DOCUMENTS

papers

Patient sharing and quality of care: measuring outcomes of care coordination using claims data

Published: April 1, 2015
Category: Papers
Authors: Lemke KW, Pollack CE, Roberts E, Weiner JP
Country: United States
Language: null
Type: Performance Analysis
Settings: Academic, Hospital

Med Care 53:317-323.

Johns Hopkins University, Baltimore, MD, USA

BACKGROUND: With the goal of improving clinical efficiency and effectiveness, programs to enhance care coordination are a major focus of health care reform.

OBJECTIVE: To examine whether “care density”–a claims-based measure of patient sharing by office-based physicians–is associated with measures of quality. Care density is a proxy measure that may reflect how frequently a patient’s doctors collaborate.

RESEARCH DESIGN: Cohort study using administrative databases from 3 large commercial insurance plans.

SUBJECTS: A total of 1.7 million adult patients; 31,675 with congestive heart failure, 78,530 with chronic obstructive pulmonary disease, and 240,378 with diabetes.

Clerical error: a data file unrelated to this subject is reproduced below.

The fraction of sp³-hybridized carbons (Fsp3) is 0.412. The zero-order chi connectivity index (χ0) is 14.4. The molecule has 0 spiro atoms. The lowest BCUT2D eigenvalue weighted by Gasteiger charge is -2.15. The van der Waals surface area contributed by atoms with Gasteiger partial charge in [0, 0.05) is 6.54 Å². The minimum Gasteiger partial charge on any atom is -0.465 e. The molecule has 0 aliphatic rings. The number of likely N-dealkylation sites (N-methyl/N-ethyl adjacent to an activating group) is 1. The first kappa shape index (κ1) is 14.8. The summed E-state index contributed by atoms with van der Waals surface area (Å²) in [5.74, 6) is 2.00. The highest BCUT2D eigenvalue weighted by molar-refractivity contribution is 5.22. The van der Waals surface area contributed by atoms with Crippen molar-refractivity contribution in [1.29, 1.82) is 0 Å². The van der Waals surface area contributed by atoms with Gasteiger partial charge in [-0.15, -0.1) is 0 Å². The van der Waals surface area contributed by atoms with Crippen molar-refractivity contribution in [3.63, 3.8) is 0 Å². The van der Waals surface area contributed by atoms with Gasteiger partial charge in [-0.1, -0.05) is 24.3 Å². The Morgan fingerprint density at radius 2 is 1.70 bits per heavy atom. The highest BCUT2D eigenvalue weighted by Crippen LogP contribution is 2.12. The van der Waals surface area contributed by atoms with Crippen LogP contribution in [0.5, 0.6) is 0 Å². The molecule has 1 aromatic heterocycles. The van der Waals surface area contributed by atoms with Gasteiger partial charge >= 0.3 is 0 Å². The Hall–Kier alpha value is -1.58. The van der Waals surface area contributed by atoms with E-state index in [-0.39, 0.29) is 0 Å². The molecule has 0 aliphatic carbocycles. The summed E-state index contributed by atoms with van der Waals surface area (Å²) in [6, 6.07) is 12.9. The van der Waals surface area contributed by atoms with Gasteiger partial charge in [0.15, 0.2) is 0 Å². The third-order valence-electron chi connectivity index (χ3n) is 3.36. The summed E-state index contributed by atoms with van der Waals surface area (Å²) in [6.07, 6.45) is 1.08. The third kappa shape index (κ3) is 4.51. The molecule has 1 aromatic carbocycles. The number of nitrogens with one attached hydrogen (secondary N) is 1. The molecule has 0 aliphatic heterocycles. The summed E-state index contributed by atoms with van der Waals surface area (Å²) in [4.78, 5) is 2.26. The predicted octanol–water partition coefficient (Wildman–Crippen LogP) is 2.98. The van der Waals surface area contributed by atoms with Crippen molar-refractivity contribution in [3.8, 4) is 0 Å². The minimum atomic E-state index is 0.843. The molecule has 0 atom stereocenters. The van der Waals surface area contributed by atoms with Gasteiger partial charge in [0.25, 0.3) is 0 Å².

MEASURES: Care density was assessed in 2008. Prevention Quality Indicators (PQIs), 30-day readmissions, and Healthcare Effectiveness Data and Information Set quality indicators were measured in the following year.

RESULTS: Among all patients, we found that patients with the highest care density density–indicating high levels of patient sharing among their office-based physicians–had significantly lower rates of adverse events measured as PQIs compared with patients with low-care density (odds ratio=0.88; 95% confidence interval, 0.85-0.92). A significant association between care density and PQIs was also observed for patients with diabetes mellitus but not congestive heart failure or chronic obstructive pulmonary disease. Diabetic patients with higher care density scores had significantly lower odds of 30-day readmissions (odds ratio=0.68, 95% confidence interval, 0.48-0.97). Significant associations were observed between care density and Healthcare Effectiveness Data and Information Set measures although not always in the expected direction.

CONCLUSION: In some settings, patients whose doctors share more patients had lower odds of adverse events and 30-day readmissions.

PMID: 25719430
PMCID: PMC4384684

United States,Care Density,Medical Conditions,Practice Pattern Comparison,High Risk,Aged,Cohort Studies,Gender,Middle Aged,Quality Indicators,Health Care

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